From the Desk of the Editor-in-Chief: A Brief, and (Hopefully) Final Analysis of the Gay Panel and Its Implications
Many people have commented to me that this academic year has been a “slow news year.” While this is at times frustrating for aspiring journalists, it would seem to be a good thing for YU. Few scandals or controversies, and certainly not many fiascos of epic proportions, have plagued our institution, and I am sure that a “year in review” type article for this year would appear to be quite tame compared to those of past years, and especially compared to one written last year. There were no Madoffs this year, no massive budget cuts (at least no additional ones), and no mass layoffs. We can only hope that this reflects some sort of meaningful shift rather than a lucky coincidence. Whatever the case, we on-campus journalists will always find something to write about, (and we hope that you will still read what we write). We may actually even be able to accomplish something lasting in an environment bereft of attacks on absurd one-liners, damaging faux pas, and worse.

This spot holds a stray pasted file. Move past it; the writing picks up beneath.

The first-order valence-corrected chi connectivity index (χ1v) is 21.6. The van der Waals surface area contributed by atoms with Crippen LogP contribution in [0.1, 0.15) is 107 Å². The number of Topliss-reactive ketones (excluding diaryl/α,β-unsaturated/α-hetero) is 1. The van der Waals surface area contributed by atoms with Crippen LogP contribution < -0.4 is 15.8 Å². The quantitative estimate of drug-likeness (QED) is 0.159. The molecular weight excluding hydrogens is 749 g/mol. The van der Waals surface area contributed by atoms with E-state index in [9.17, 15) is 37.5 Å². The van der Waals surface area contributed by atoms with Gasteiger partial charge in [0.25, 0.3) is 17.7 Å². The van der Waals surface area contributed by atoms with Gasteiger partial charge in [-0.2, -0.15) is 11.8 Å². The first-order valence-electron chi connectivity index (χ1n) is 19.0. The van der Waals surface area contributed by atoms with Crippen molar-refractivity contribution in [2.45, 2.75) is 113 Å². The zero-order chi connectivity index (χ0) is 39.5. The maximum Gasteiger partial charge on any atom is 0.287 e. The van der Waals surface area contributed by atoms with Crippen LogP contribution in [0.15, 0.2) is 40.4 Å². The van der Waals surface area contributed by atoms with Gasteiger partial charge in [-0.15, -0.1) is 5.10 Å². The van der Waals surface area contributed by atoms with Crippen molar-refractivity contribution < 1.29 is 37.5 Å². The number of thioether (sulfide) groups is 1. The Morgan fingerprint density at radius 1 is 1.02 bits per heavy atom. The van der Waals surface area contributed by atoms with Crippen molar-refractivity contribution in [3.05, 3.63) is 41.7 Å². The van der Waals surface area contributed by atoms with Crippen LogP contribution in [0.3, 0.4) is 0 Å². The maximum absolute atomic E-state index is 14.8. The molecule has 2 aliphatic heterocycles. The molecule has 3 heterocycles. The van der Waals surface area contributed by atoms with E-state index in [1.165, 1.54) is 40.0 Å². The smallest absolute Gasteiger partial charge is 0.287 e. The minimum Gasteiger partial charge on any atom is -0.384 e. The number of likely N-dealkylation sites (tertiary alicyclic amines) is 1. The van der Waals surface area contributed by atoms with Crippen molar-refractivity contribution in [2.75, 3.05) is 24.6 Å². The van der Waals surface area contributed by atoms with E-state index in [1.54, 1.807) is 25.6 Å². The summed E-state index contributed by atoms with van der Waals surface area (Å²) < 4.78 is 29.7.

But perhaps this is one reason why the “gay panel,” as it has become known, became such a hot topic. Anyone who watches The West Wing knows that, sometimes, slow news days can be the most dangerous kind of days. In a drought, people will flock to even a relatively small supply of water. Maybe that’s why the event seemed to take YU by surprise. And maybe that’s why the gay panel has drummed up so much interest in internal student publications and external news outlets alike. Of course, another possible reason that it has tugged at us is that it’s a particularly pressing, but perhaps solvable, issue that affects our community.
For those of you who are somehow unfamiliar with what I am referencing, allow me to briefly present what happened by quoting liberally from my article on the online edition of The Commentator from December 23:
On Tuesday, December 22, four gay men, one an undergraduate student at Yeshiva and the other three YU alumni, spoke to a packed crowd in the Wilf Campus’ Weissberg Commons. For two hours, the four panelists presented their personal narratives dealing with being gay in Yeshiva and in the general Orthodox world.
…Estimates of the crowd’s size put it at roughly 700 people, with at least 100 people denied entrance entirely due to overcrowding.
…The crowd largely supported the panelists, with many bursts of applause interrupting the speakers, and numerous audience members writing messages of support on the index cards given out to the audience for the purpose of submitting anonymous questions.
…However, the response to the event has not been entirely positive.